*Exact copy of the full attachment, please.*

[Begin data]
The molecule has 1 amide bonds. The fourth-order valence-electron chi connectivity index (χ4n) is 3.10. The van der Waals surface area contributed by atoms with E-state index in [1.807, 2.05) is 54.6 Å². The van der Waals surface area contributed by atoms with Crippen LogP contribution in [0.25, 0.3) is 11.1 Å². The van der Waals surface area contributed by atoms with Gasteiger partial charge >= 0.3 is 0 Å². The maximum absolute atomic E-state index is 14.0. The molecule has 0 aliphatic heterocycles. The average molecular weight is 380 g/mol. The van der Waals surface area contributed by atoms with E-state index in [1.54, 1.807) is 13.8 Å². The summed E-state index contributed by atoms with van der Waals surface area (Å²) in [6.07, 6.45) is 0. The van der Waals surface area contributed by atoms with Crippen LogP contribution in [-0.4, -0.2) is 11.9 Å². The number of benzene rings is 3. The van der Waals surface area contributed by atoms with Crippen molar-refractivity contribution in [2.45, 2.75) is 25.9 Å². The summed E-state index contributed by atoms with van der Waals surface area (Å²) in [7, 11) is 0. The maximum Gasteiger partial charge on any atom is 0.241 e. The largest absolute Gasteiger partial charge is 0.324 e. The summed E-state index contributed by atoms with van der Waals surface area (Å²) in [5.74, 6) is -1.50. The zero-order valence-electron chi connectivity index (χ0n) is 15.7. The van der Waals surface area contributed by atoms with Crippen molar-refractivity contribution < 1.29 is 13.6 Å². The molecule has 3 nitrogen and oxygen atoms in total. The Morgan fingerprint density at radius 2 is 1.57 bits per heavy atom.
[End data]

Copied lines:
The molecule has 1 amide bonds. The fourth-order valence-electron chi connectivity index (χ4n) is 3.10. The van der Waals surface area contributed by atoms with E-state index in [1.807, 2.05) is 54.6 Å². The van der Waals surface area contributed by atoms with Crippen LogP contribution in [0.25, 0.3) is 11.1 Å². The van der Waals surface area contributed by atoms with Gasteiger partial charge >= 0.3 is 0 Å². The maximum absolute atomic E-state index is 14.0. The molecule has 0 aliphatic heterocycles. The average molecular weight is 380 g/mol. The van der Waals surface area contributed by atoms with E-state index in [1.54, 1.807) is 13.8 Å². The summed E-state index contributed by atoms with van der Waals surface area (Å²) in [6.07, 6.45) is 0. The van der Waals surface area contributed by atoms with Crippen LogP contribution in [-0.4, -0.2) is 11.9 Å². The number of benzene rings is 3. The van der Waals surface area contributed by atoms with Crippen molar-refractivity contribution in [2.45, 2.75) is 25.9 Å². The summed E-state index contributed by atoms with van der Waals surface area (Å²) in [7, 11) is 0. The maximum Gasteiger partial charge on any atom is 0.241 e. The largest absolute Gasteiger partial charge is 0.324 e. The summed E-state index contributed by atoms with van der Waals surface area (Å²) in [5.74, 6) is -1.50. The zero-order valence-electron chi connectivity index (χ0n) is 15.7. The van der Waals surface area contributed by atoms with Crippen molar-refractivity contribution < 1.29 is 13.6 Å². The molecule has 3 nitrogen and oxygen atoms in total. The Morgan fingerprint density at radius 2 is 1.57 bits per heavy atom.